When I first heard the story of how Robert Schumann’s Violin Concerto came to light in the 1930s, I nearly fell off my chair.
This extraordinary piece, the composer’s last orchestral work, has had a chequered existence. After one airing by its intended soloist, Joseph Joachim, it languished in obscurity for nearly eight decades. Then in 1933 Joachim’s great-niece, the Hungarian violinist Jelly d’Arányi (one-time muse to Bartók, Ravel and even Elgar) claimed to have received spirit messages via a Ouija board begging her to find and perform it.
So bizarre was her quest – extending to the highest echelons of the Third Reich’s administration – that I’ve turned it into a novel, entitled Ghost Variations. The book has been taken up by the groundbreaking publisher Unbound and is due out this summer.
The reality is admittedly stranger than fiction. After Schumann’s death, his widow, Clara, put the concerto aside, fearing it might betray its composer’s increasingly unstable state of mind. Always prone to extreme highs and lows, Schumann may have been bipolar, or suffered from tertiary syphilis, or possibly both; academics remain divided on the nature of his malady, though most incline towards the syphilis explanation. In February 1854 he suffered a devastating breakdown and tried to drown himself in the Rhine. Having survived, he requested to go into a mental hospital. He spent his final two years in an asylum in Endenich, Bonn, and died there in July 1856.
Thereafter, it was up to Clara to decide which of her husband’s unpublished works should see the light of day. In consultation with her two right-hand men, Johannes Brahms and Joachim, she took time to make up her mind about the concerto. Finally she elected not to issue it. Joachim’s heirs deposited the manuscript in the Prussian State Library, placing what was thought to be a 100-year embargo on the work. Schumann’s daughter, Eugenie, insisted that in fact her mother wished it never to be played.
Jelly d’Arányi was 14 when her great-uncle Joachim died. Her elder sister, Adila Fachiri, likewise a celebrated violinist, had been Joachim’s pupil in Berlin. Fachiri was, as it turned out, a psychic “sensitive”, able to receive at considerable speed and intensity detailed “messages” in the then-fashionable Glass Game (ie, a home-made Ouija board).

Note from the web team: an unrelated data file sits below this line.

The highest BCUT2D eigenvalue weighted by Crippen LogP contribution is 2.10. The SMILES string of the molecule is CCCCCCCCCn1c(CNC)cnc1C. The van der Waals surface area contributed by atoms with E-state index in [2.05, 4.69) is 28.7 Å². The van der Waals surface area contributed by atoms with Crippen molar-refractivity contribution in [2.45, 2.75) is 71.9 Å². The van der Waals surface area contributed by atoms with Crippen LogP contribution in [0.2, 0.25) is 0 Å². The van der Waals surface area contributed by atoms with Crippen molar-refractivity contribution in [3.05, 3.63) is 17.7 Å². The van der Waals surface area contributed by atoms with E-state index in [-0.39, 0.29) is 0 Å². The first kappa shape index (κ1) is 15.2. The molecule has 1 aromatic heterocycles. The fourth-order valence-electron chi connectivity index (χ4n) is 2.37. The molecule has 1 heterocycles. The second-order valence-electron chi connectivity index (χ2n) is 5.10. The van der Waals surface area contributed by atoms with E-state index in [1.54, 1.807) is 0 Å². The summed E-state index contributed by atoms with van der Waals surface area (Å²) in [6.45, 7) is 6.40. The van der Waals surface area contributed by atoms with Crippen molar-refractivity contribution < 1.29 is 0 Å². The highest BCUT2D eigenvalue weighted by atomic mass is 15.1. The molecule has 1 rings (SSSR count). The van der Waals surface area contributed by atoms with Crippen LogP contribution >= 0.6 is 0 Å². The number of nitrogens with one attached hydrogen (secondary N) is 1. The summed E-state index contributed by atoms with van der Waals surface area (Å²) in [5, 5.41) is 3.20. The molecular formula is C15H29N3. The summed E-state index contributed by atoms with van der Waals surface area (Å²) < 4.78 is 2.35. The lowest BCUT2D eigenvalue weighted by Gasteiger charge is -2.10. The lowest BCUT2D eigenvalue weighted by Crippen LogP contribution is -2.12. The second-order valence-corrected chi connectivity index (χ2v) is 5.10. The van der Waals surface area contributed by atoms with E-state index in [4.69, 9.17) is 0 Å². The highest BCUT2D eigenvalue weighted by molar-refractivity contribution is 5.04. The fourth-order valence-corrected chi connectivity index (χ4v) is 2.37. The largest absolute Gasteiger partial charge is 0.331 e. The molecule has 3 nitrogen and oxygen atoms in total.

Although d’Arányi herself claimed to have received the initial message, she rarely participated in such sessions. It was largely Fachiri and her friend Baron Erik Palmstierna, the Swedish Minister in London, who drove the search thereafter; Palmstierna himself unearthed the manuscript in Berlin; and his book Horizons of Immortality, based on “messages” interpreted by Fachiri, broke the news of the concerto’s revelation upon an incredulous and cynical public in September 1937.
Others, though, also had a vested interest in reviving the piece. Once the concerto was found, its publisher-to-be, Schott, sent a copy to the young superstar violinist Yehudi Menuhin, who longed to give its modern premiere as his comeback after a year’s sabbatical. Meanwhile, the Nazi administration was alerted by the enquiries from England to the fact that something interesting was sitting in the Prussian State Library. Having investigated for themselves, they elected to override any alleged embargoes, as well as d’Arányi’s claim to priority. Germany’s most popular violin concerto, the one by the Jewish-born Mendelssohn, had been banned; Goebbels wished to promote Schumann’s suppressed work as a great German violin concerto by a great German composer – performed by a German soloist, Georg Kulenkampff. Menuhin, in the US, was relegated to second place and d’Arányi, in London, to third. She finally gave the UK premiere in February 1938.
There was little chance, though, that the Nazis would persuade the public to love this concerto as much as they did Mendelssohn’s. To some – including the violinist Patricia Kopatchinskaja, whose new recording of the work is out next week – the work can represent a testimony to a mind tragically dislocated from reality. And even if you don’t feel it necessarily betrays signs of incipient insanity to such an extreme degree, it is certainly complex, formally intriguing, filled with struggle, difficult to pace in performance.
Either way, it contains much wonderful music. Its slow movement is heartbreakingly beautiful – sharing a shred of melody with Schumann’s last piano work, written soon afterwards, entitled Geistervariationen (Ghost Variations). Schumann believed that the theme for the piano piece had been dictated to him by the spirits of composers beyond the grave – forgetting that he had already written it himself.
Today the Schumann Violin Concerto is finally rising to prominence. Given chances to shine in the hands of today’s leading soloists, it proves that its genuine soul, passion and intensity can ride high, despite its composer’s tragic fate. And even if Jelly d’Arányi did not quite give its first 20th-century performance, her effort on its behalf saved it from oblivion. Thanks to her, we can appreciate and assess it for ourselves.
‘Ghost Variations’ by Jessica Duchen is to be published by Unbound: Patricia Kopatchinskaja’s recording of the Schumann Violin Concerto, with the WDR Sinfonieorchester conducted by Heinz Holliger, is out on 26 February on the Audite label
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